Peak-based meta-analyses of neuroimaging studies create, for each study, a brain map of effect size or peak likelihood by convolving a kernel with each reported peak. A kernel is a small matrix applied in order that voxels surrounding the peak have a value similar to, but slightly lower than that of the peak. Current kernels are isotropic, i.e., the value of a voxel close to a peak only depends on the Euclidean distance between the voxel and the peak. However, such perfect spheres of effect size or likelihood around the peak are rather implausible: a voxel that correlates with the peak across individuals is more likely to be part of the cluster of significant activation or difference than voxels uncorrelated with the peak. This paper introduces anisotropic kernels, which assign different values to the different neighboring voxels based on the spatial correlation between them. They are specifically developed for effect-size signed differential mapping (ES-SDM), though might be easily implemented in other meta-analysis packages such as activation likelihood estimation (ALE). The paper also describes the creation of the required correlation templates for gray matter/BOLD response, white matter, cerebrospinal fluid, and fractional anisotropy. Finally, the new method is validated by quantifying the accuracy of the recreation of effect size maps from peak information. This empirical validation showed that the optimal degree of anisotropy and full-width at half-maximum (FWHM) might vary largely depending on the specific data meta-analyzed. However, it also showed that the recreation substantially improved and did not depend on the FWHM when full anisotropy was used. Based on these results, we recommend the use of fully anisotropic kernels in ES-SDM and ALE, unless optimal meta-analysis-specific parameters can be estimated based on the recreation of available statistical maps. The new method and templates are freely available at http://www.sdmproject.com/.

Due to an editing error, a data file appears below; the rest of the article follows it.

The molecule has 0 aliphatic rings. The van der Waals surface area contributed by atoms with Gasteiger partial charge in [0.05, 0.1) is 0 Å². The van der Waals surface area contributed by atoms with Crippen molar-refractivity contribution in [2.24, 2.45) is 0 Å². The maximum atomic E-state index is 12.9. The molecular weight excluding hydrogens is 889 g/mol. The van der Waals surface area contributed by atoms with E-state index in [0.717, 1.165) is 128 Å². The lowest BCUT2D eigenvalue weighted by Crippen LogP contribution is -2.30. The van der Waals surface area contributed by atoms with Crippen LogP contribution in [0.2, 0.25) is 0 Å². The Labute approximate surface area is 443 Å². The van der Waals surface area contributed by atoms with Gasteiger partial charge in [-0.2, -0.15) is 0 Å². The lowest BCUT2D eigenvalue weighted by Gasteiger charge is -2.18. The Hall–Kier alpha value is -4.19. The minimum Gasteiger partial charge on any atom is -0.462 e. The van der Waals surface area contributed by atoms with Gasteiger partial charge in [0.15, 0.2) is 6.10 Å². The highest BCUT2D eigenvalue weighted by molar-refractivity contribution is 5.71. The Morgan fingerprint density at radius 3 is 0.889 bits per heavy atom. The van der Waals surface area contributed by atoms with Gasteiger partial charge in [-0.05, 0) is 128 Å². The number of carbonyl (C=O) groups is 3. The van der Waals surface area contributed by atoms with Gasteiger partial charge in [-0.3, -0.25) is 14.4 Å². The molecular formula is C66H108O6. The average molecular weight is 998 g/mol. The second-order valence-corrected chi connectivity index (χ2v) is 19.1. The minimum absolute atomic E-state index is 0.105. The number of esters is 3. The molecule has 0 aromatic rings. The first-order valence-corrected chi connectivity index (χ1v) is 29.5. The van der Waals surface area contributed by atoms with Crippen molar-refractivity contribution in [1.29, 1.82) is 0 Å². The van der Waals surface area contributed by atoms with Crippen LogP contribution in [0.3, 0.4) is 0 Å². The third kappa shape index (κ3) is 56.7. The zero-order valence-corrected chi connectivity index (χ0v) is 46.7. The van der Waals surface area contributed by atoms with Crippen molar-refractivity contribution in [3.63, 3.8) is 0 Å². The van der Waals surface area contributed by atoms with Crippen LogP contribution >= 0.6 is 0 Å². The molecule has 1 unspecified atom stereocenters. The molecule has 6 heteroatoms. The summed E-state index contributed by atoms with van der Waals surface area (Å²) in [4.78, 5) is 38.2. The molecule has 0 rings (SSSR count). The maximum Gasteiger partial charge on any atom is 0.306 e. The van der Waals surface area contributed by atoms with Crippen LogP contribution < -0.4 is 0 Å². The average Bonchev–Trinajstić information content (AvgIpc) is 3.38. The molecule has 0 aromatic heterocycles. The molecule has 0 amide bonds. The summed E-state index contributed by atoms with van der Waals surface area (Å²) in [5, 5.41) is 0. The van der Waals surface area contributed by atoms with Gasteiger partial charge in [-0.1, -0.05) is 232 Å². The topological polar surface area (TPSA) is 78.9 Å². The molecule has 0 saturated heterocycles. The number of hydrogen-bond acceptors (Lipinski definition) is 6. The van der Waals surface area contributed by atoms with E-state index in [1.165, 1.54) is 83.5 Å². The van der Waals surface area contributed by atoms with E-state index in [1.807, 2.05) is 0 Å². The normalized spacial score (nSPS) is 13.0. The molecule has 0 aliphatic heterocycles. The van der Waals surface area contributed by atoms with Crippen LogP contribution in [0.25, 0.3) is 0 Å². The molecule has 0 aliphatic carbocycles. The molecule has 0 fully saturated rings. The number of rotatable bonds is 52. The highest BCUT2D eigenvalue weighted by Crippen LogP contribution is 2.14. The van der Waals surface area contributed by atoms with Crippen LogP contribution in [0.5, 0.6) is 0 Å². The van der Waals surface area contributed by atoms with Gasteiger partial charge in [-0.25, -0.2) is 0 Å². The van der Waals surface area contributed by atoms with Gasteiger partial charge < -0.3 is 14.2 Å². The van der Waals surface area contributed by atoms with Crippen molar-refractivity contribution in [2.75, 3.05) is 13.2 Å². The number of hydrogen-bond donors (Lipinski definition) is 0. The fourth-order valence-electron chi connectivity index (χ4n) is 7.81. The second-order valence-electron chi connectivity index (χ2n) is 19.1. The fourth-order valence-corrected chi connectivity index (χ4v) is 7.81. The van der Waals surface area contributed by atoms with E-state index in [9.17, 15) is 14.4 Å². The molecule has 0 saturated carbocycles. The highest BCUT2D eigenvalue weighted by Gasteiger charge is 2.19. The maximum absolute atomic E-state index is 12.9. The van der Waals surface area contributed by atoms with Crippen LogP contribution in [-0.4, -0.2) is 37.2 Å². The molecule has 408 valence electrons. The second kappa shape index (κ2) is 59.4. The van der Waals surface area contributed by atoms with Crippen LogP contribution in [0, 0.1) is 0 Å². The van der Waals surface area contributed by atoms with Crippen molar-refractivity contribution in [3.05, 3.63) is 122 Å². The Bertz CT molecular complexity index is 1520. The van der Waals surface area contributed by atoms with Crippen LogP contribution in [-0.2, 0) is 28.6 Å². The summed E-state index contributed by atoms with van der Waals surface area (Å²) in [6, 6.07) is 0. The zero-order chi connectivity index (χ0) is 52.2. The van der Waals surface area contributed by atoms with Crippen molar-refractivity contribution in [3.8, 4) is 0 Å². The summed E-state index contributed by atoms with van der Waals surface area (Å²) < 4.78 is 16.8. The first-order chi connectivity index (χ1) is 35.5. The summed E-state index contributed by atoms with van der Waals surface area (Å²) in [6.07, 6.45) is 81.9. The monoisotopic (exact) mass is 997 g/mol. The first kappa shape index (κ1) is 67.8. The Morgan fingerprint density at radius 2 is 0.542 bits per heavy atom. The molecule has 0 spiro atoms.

Keywords: activation likelihood estimation; anisotropic kernel; coordinate-based meta-analysis; effect size; magnetic resonance imaging; neuroimaging; signed differential mapping.